The Bruery 8 Maids-A-Milking

The Bruery 8 Maids-A-Milking - Pours a very dark brown color, almost black, with a finger or two of khaki head that sticks around for a while and leaves some lacing as I drink. Smell has a nice estery component that comes out before the more roasty stout-like aromas emerge. Taste is very sweet, with that fruity ester character coming through strong in the taste along with some more spicy phenolic elements from the Belgian yeast, clove and the like, finally some roasty notes are pitching in. Mouthfeel is highly carbonated but smooth and full bodied, the lactose cutting any dryness from the yeast without getting sticky, and a little booze too. Overall, this is a solid Belgian style stout, nothing to go crazy over but a nice holiday pour. B+

Beer nerd Details: 11.5% ABV bottled (750 ml). Drank out of a snifter on 12/19/15.

This was good, but I think it could really benefit from some barrel aging. I keep waiting for a return to the BA Christmas beer from the Bruery, but alas, it has not happened yet. I remain ever hopeful. See you again when those Dancing Ladies appear!

New Holland Double Feature

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One of the more interesting crossovers between beer and bourbon is New Holland's Beer Barrel Bourbon. First, they get old bourbon barrels to age their imperial stout in, resulting in Dragon's Milk (that accessible beginners BBA beer that is a reliable standby). Next, they went out and sourced some bourbon (presumably from MGP, because who else?) at 110-115 proof, then dumped that into the old Dragon's Milk barrels (i.e. this is a third use barrel). The result is a beer barrel finished bourbon that lots of people seem to enjoy and that I thought I'd never find. However, during a recent jaunt to the Garden State, I spied a bottle of this very juice and immediately snatched it up, knowing in my heart that I would also snag a Dragon's Milk to complete the double feature. So let's get it on with some hot bourbon on beer action:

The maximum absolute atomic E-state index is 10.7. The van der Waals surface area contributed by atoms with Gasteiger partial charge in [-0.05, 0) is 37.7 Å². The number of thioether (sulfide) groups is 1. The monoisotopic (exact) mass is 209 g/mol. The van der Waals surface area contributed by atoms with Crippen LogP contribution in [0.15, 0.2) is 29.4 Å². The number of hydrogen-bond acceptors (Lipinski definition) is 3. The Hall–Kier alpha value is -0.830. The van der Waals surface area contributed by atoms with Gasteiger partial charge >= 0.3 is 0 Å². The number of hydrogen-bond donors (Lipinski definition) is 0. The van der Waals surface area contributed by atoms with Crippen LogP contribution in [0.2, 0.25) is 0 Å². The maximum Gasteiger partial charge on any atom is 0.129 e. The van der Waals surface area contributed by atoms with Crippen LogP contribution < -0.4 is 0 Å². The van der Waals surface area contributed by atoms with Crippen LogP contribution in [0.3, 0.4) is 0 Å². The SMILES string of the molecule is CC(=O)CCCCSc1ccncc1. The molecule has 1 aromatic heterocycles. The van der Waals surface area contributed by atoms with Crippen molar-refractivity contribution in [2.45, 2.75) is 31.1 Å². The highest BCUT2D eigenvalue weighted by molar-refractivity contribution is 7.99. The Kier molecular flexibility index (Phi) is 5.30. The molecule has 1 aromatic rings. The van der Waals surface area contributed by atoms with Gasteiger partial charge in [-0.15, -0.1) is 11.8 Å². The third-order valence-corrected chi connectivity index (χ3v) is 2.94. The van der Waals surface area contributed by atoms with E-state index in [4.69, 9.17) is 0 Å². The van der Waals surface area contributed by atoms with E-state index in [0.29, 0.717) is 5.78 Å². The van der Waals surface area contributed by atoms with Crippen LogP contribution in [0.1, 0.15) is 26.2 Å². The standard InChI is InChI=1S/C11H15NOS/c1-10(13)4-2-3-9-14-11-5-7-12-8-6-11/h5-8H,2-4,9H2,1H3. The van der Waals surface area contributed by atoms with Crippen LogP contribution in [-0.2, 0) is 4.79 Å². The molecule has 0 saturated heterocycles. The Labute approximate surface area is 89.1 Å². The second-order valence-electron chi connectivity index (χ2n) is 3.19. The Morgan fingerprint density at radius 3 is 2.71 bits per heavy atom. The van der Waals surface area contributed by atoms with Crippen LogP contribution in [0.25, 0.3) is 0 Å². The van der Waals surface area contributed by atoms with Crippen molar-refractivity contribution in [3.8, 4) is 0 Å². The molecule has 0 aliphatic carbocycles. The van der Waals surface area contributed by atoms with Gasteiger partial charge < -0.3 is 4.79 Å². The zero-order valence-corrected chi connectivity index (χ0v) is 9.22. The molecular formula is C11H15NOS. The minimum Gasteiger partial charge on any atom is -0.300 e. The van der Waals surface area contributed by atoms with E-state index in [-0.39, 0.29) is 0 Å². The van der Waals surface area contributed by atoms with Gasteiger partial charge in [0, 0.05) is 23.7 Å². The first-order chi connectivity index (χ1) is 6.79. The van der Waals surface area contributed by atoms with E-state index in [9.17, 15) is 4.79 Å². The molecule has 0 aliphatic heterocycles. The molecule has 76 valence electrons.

Beer and Beer Barrel Finished Bourbon
(Click to Embiggen)

New Holland Dragon's Milk - Pours a very dark brown, almost black color with a finger of light tan head. Smells sweet, lots of vanilla, a little caramel, hints of roast. Taste has a nice caramel and vanilla character to it, roast in the background. Mouthfeel is medium to full bodied, smooth and creamy, no real evidence of booze. Overall, it's not quite the revelation it once was, but it's a rock solid BBA stout and you have to admire the price point and availability. B+

Beer Nerd Details: 11% ABV bottled (22 ounce bomber). Drank out of a snifter on 12/12/15. Vintage: 2015.

New Holland Beer Barrel Bourbon - Pours a light golden color. Smells kinda new makish, but with a nice kick, vanilla and caramel and toffee. The vanilla seems most prominent. Taste again has some new make rawness to it, a little more prominent in the taste than the nose, but there is some hints of vanilla in the background. Mouthfeel is light and smooth, hardly even boozy (ah, it's 80 proof, that explains it). Overall, its a little disappointing, but it's also interesting enough that I tried it. Was it worth the flier on the whole bottle? I'd have to drink more to find out for sure. Who knows, maybe it will grow on me. For now: B-